How To Start Seeds Indoors In Warm Climates – Expert Tips For Southern Gardeners

Want to start seeds indoors? If you live in a warm climate you can get an extra early start. Let our resident seed starting expert take you through his process.

Starting seeds indoors can give you a big head start on your garden and if you live in the Southern U.S. or a similarly warm climate, you can get growing even earlier. Master Gardener, Georgia native, and seed starting pro Geoffrey Johnson will walk you through everything you need to know about how to start seeds indoors in warm climates.

Rules Of Gardening

Before we dive in, let's go over four basic rules of gardening. These will get you a better idea of what you've got in mind for your garden, and help you figure out how to get there.

1. Grow What You Love
If you don't love it, you won't eat it. And if you won't eat it, why take up space with it in your garden? You should focus on growing vegetables you know you like and will look forward to harvesting. You'll have a real treat to look forward to, and you'll feel a lot more invested along the way.

2. Don’t Wear White In The Garden
The garden's a dirty place - it is full of dirt, after all! Embrace the dirt and don't wear clothes you can't get a little messy.

3. Decide What Type of Garden You Want
This one is extra important in the South, where the growing season is so long. A spring garden is going to start very early in the year, and be made up of cool season crops (we'll cover that more below). A summer garden is going to be later in the year and feature all hot weather crops. Deciding which you want to grow will help dictate what you plant, and when you start your seeds. Some people only like to grow in the spring. Some people only like to grow in the summer. Some people do both, one right after the other. It's totally up to you.

4. Decide What Type of Seeds To Sow
Seeds aren't just seeds! Sure, they'll all grow, but there are different types out there, and you should know what you which types you want to grow.

Types of Seeds

Once you've followed the rules of gardening and established what kind of garden you want to grow, it's time to pick out your seeds.

Buying seeds can often be overwhelming due to the wide array of options available. You’ll want to know the difference between hybrid, heirloom, organic and GMO before you grow. Plus, each seed type comes with its own set of characteristics and instructions, making the decision-making process challenging, especially for new gardeners.

Packets of Seeds at Retailer

(Image credit: Getty Images)

Let’s break down the four main types of seeds to choose from:

Heirloom Seeds
Heirloom seeds are unique varieties of plants that are naturally pollinated without human intervention. These are the old, tried and true varieties. Seeds harvested from heirloom plants are going to grow into the same variety as the parent plant.

Organic Seeds
Organic seeds are grown without pesticides, herbicides, or any chemical that's not listed as organic. These are a great choice for sustainable and environmentally friendly gardening.

Hybrid Seeds
Hybrid seeds come from two genetically different plants that are cross-pollinated. This is usually done to create better, stronger varieties of plants that may exhibit improved disease resistance or higher yield. Seeds saved from hybrid plants may not carry the desired traits of the parents. So if you're planning on saving seeds to plant next year, beware the hybrids!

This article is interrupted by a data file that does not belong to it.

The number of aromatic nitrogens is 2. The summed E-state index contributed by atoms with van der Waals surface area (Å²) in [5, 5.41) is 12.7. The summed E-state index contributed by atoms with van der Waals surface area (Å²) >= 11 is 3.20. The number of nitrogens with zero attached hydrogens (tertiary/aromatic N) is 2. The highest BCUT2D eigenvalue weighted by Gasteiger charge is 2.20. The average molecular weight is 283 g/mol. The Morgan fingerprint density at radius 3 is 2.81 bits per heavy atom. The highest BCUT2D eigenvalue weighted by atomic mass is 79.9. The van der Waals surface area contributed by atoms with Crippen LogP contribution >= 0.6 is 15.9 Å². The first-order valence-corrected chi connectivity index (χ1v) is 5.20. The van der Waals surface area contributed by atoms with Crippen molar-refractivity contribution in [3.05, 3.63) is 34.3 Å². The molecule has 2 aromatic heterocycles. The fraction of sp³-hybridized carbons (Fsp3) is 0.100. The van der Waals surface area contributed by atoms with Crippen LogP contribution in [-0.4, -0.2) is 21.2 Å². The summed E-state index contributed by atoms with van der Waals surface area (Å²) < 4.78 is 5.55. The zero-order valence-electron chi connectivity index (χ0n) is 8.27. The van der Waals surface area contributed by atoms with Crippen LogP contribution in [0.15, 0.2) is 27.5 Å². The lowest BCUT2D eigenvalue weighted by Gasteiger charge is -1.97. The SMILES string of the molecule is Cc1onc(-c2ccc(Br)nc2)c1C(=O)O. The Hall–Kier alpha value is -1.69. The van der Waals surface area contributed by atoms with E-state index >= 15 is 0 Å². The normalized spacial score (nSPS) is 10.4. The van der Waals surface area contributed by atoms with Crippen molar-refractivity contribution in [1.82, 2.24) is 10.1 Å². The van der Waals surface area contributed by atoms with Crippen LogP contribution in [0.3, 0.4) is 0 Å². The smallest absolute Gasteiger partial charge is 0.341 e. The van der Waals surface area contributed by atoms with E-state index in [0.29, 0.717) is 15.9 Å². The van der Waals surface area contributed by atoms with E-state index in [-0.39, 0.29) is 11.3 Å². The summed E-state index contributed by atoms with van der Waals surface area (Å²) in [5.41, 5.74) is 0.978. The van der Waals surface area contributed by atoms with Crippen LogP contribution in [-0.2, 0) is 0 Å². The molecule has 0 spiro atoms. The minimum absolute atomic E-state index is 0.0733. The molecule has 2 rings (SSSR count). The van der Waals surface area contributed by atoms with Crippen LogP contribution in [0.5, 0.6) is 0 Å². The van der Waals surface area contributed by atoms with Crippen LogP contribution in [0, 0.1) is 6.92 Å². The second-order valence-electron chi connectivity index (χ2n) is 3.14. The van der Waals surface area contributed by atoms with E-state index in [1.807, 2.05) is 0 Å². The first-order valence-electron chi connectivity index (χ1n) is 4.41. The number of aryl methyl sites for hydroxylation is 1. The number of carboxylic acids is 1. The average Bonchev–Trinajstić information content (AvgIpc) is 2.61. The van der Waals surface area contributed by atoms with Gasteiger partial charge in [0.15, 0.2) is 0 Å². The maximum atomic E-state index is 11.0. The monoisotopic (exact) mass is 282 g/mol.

GMO and Non-GMO Seeds
GMO (genetically modified) garden seeds are typically not available to home gardeners. GMO seeds are often patented and distributed to large-scale commercial growers under specific agreements and contracts. Due to concerns about the environmental and possible health impacts, access to GMO seeds is restricted, and their distribution is tightly controlled. However, as of spring 2023, the first ever GMO food crop has become available and directly marketed to home gardeners. Referred to as the Purple Tomato, this dark-skinned, cherry-sized tomato was developed by the breeder specifically to increase the levels of anthocyanins in the fruit. This new tomato has, per weight, now has as many antioxidants as a blueberry or eggplant. In the future, additional GMO crops may be marketed to home gardeners, and the choice to grow a modified crop is personal. Each gardener should weigh all factors and make an informed choice based on their own values.

Even seeds that you’ve stored for years should be given a chance in the garden. Attempting to grow old or expired seeds may often yield positive results. Plus you’ll potentially save money by utilizing resources you already have and gain valuable insights into seed germination and storage practices for the future.

Before throwing a handful of old seeds into the garden, first perform a seed viability test. By conducting one of these tests, gardeners can assess the likelihood of germination before investing the time and energy into planting them.

Seed Viability Test

(Image credit: Getty Images)

Cool Weather vs. Warm Weather Crops

Up above, we mentioned the two different types of gardens you can grow: spring gardens and summer gardens. In the South you can grow cool weather crops well into the spring, and hot weather crops well into the winter.

Each type of garden requires a distinct approach due to differing temperatures and growth requirements. For example, cool weather vegetables, such as lettuce, spinach and broccoli, thrive in the cooler temperatures of late winter and early spring and may struggle in the heat of Southern summers. In contrast, hot weather vegetables, such as tomatoes, peppers and okra are adapted to a warmer climate and require ample sunlight and heat to grow and flourish. These vegetables are typically planted in late spring or early summer, extending the growing season through late fall into early winter.